And Pereira couldn’t be happier about the other incoming Bruin freshman that rank as one of the top recruiting classes in the country as Lucas Bellamy, Connor Hance and Keegan Smith will all don the Bruin Blue for the next four years.

“All the guys going in as freshman are like brothers to me and we’ve know each other since we were 6,” Periera said. “It was tough. It was between USC, UCLA and TCU, since Coach Dave Roditi was my coach for a few years at the National Training Center and my sister [Alexis] plays there. When I told both coaches it was the hardest thing I had to do. They were both heartbroken, but I had to do what was best for me and my tennis.”

Periera will start school undeclared but is thinking about business or possibly sports medicine as his field of study.

And Pereira can always fall back on his acting career. Three years ago he had a role in a Wilson commercial with Roger Federer. “He was unreal,” Periera said. “He walked in with no entourage. He was eating ice cream with us and was hitting with us. We thought he’d be off to the side. It was more than five hours and he sat there talking and laughing the whole time.”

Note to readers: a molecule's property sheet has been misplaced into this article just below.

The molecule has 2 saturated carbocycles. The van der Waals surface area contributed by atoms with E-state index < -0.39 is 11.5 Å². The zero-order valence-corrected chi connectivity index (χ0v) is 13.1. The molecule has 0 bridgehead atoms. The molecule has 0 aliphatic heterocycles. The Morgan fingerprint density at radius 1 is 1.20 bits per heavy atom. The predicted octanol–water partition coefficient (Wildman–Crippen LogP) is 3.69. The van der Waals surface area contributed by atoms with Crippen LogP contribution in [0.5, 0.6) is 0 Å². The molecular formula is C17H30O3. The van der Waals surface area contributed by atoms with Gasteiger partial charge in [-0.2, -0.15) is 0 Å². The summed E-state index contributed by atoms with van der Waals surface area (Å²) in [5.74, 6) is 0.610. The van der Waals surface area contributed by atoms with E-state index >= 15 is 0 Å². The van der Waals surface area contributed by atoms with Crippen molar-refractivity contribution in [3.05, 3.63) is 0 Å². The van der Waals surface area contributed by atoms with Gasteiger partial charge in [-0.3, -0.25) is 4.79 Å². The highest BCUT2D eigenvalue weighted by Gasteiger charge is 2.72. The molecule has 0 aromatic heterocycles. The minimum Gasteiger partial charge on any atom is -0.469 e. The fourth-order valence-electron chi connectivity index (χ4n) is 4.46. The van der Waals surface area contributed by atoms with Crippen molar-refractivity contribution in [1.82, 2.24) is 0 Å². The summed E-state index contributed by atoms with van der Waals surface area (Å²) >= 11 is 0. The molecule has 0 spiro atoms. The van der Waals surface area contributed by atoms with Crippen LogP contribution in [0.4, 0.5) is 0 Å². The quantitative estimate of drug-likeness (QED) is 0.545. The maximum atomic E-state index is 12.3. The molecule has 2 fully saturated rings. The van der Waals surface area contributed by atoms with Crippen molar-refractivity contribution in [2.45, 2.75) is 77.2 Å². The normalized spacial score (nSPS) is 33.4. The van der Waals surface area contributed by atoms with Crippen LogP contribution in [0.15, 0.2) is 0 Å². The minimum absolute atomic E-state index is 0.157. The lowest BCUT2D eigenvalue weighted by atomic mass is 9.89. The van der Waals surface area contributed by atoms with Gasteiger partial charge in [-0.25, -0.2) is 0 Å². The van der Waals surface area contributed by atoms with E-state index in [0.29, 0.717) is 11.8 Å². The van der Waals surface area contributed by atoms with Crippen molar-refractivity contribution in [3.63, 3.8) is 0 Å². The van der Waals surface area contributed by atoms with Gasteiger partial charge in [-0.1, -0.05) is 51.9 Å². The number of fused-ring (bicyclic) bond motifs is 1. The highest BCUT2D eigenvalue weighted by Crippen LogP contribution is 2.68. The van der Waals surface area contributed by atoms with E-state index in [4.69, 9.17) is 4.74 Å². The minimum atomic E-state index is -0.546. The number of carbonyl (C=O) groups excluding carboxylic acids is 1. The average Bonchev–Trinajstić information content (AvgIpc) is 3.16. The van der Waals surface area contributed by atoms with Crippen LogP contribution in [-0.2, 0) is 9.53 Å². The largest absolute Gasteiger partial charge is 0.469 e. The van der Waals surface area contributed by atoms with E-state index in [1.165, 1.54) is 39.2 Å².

As for his free time, Periera said he’s content doing some casual reading, but with sports mental books like “Sacred Hoops” and “The Four Agreements” to help sharpen his complete tennis game.

–Steve Pratt

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So Cal Junior Tennis Adopts New Seeding Methods for 2017 http://southerncaliforniatennis.org/tennis-news/so-cal-junior-tennis-adopts-new-seeding-methods-for-2017/ http://southerncaliforniatennis.org/tennis-news/so-cal-junior-tennis-adopts-new-seeding-methods-for-2017/#respond Fri, 27 Jan 2017 19:43:54 +0000 http://southerncaliforniatennis.org/?p=10846 Read more »]]> The times they are a changin’ in junior tennis seeding for Southern California. With advent of growing resources, the SCTA will be using many factors to determine seeding in Junior Open Tournaments Levels 1 to 4 starting January 2017. This means tournament directors will consider USTA sectional and national rankings, as well as the Universal Tennis Rating (UTR) system. Also, tournaments are offered through the USTA  as well as UTR channels.